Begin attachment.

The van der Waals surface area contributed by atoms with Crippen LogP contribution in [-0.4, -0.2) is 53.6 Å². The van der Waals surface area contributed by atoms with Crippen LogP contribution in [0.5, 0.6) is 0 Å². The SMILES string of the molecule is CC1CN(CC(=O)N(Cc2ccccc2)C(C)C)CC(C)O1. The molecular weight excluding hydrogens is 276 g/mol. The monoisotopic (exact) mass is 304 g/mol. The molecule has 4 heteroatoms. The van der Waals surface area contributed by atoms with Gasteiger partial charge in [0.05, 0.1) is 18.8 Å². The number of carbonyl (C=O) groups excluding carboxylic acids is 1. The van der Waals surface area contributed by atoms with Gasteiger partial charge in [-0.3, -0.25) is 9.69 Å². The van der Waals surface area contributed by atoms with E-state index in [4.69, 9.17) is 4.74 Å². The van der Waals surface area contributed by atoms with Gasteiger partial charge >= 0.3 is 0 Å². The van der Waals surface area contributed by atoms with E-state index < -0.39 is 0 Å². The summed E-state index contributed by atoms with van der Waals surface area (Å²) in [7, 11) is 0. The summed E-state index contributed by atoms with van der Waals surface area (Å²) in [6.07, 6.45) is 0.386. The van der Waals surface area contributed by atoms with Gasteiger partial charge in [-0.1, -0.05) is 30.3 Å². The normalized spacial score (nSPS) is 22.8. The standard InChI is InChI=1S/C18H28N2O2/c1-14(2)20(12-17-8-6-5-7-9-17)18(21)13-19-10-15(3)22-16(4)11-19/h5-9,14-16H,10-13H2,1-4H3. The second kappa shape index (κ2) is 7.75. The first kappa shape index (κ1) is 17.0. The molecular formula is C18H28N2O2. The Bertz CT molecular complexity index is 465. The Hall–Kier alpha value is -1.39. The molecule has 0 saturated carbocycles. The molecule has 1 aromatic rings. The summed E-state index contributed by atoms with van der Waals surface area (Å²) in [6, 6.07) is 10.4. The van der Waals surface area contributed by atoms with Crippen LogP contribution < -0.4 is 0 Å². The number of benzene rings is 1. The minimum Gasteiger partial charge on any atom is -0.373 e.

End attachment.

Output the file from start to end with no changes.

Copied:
The van der Waals surface area contributed by atoms with Crippen LogP contribution in [-0.4, -0.2) is 53.6 Å². The van der Waals surface area contributed by atoms with Crippen LogP contribution in [0.5, 0.6) is 0 Å². The SMILES string of the molecule is CC1CN(CC(=O)N(Cc2ccccc2)C(C)C)CC(C)O1. The molecular weight excluding hydrogens is 276 g/mol. The monoisotopic (exact) mass is 304 g/mol. The molecule has 4 heteroatoms. The van der Waals surface area contributed by atoms with Gasteiger partial charge in [0.05, 0.1) is 18.8 Å². The number of carbonyl (C=O) groups excluding carboxylic acids is 1. The van der Waals surface area contributed by atoms with Gasteiger partial charge in [-0.3, -0.25) is 9.69 Å². The van der Waals surface area contributed by atoms with E-state index in [4.69, 9.17) is 4.74 Å². The van der Waals surface area contributed by atoms with Gasteiger partial charge >= 0.3 is 0 Å². The van der Waals surface area contributed by atoms with E-state index < -0.39 is 0 Å². The summed E-state index contributed by atoms with van der Waals surface area (Å²) in [7, 11) is 0. The summed E-state index contributed by atoms with van der Waals surface area (Å²) in [6.07, 6.45) is 0.386. The van der Waals surface area contributed by atoms with Gasteiger partial charge in [-0.1, -0.05) is 30.3 Å². The normalized spacial score (nSPS) is 22.8. The standard InChI is InChI=1S/C18H28N2O2/c1-14(2)20(12-17-8-6-5-7-9-17)18(21)13-19-10-15(3)22-16(4)11-19/h5-9,14-16H,10-13H2,1-4H3. The second kappa shape index (κ2) is 7.75. The first kappa shape index (κ1) is 17.0. The molecular formula is C18H28N2O2. The Bertz CT molecular complexity index is 465. The Hall–Kier alpha value is -1.39. The molecule has 0 saturated carbocycles. The molecule has 1 aromatic rings. The summed E-state index contributed by atoms with van der Waals surface area (Å²) in [6, 6.07) is 10.4. The van der Waals surface area contributed by atoms with Crippen LogP contribution < -0.4 is 0 Å². The number of benzene rings is 1. The minimum Gasteiger partial charge on any atom is -0.373 e.